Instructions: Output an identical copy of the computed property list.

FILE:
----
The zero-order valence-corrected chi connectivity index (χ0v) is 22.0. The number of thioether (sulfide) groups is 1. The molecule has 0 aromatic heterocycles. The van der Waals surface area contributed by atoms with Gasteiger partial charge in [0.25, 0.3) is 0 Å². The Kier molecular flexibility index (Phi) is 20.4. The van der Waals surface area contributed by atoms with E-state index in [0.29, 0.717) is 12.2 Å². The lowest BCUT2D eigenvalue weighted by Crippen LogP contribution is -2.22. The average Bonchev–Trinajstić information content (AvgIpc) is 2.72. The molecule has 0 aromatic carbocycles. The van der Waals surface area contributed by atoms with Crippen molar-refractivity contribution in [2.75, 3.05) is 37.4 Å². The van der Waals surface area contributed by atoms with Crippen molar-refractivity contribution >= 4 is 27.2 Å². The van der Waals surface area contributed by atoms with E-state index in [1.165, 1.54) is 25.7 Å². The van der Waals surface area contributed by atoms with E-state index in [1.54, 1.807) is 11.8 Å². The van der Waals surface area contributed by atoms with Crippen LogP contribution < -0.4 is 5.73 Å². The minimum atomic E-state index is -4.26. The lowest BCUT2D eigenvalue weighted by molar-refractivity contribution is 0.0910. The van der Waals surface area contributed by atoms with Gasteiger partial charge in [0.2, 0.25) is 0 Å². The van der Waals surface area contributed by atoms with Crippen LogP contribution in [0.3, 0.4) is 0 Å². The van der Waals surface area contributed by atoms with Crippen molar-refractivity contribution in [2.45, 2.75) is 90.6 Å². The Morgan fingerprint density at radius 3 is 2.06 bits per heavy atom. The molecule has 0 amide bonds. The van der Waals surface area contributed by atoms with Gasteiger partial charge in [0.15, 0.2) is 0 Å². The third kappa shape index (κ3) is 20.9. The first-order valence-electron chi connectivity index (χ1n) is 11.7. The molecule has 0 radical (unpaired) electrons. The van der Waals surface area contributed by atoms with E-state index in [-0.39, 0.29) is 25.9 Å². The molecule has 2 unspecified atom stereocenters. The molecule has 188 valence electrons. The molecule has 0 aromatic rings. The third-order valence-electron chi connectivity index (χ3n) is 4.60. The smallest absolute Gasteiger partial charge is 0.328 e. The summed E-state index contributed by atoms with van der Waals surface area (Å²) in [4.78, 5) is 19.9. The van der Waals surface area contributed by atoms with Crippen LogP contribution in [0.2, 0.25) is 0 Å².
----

The zero-order valence-corrected chi connectivity index (χ0v) is 22.0. The number of thioether (sulfide) groups is 1. The molecule has 0 aromatic heterocycles. The van der Waals surface area contributed by atoms with Gasteiger partial charge in [0.25, 0.3) is 0 Å². The Kier molecular flexibility index (Phi) is 20.4. The van der Waals surface area contributed by atoms with E-state index in [0.29, 0.717) is 12.2 Å². The lowest BCUT2D eigenvalue weighted by Crippen LogP contribution is -2.22. The average Bonchev–Trinajstić information content (AvgIpc) is 2.72. The molecule has 0 aromatic carbocycles. The van der Waals surface area contributed by atoms with Crippen molar-refractivity contribution in [2.75, 3.05) is 37.4 Å². The van der Waals surface area contributed by atoms with Crippen molar-refractivity contribution >= 4 is 27.2 Å². The van der Waals surface area contributed by atoms with E-state index in [1.165, 1.54) is 25.7 Å². The van der Waals surface area contributed by atoms with E-state index in [1.54, 1.807) is 11.8 Å². The van der Waals surface area contributed by atoms with Crippen LogP contribution < -0.4 is 5.73 Å². The minimum atomic E-state index is -4.26. The lowest BCUT2D eigenvalue weighted by molar-refractivity contribution is 0.0910. The van der Waals surface area contributed by atoms with Gasteiger partial charge in [0.2, 0.25) is 0 Å². The van der Waals surface area contributed by atoms with Crippen LogP contribution in [0.3, 0.4) is 0 Å². The van der Waals surface area contributed by atoms with Crippen molar-refractivity contribution in [2.45, 2.75) is 90.6 Å². The Morgan fingerprint density at radius 3 is 2.06 bits per heavy atom. The molecule has 0 amide bonds. The van der Waals surface area contributed by atoms with Gasteiger partial charge in [0.15, 0.2) is 0 Å². The third kappa shape index (κ3) is 20.9. The first-order valence-electron chi connectivity index (χ1n) is 11.7. The molecule has 0 radical (unpaired) electrons. The van der Waals surface area contributed by atoms with E-state index in [-0.39, 0.29) is 25.9 Å². The molecule has 2 unspecified atom stereocenters. The molecule has 188 valence electrons. The molecule has 0 aromatic rings. The third-order valence-electron chi connectivity index (χ3n) is 4.60. The smallest absolute Gasteiger partial charge is 0.328 e. The summed E-state index contributed by atoms with van der Waals surface area (Å²) in [4.78, 5) is 19.9. The van der Waals surface area contributed by atoms with Crippen LogP contribution in [0.2, 0.25) is 0 Å².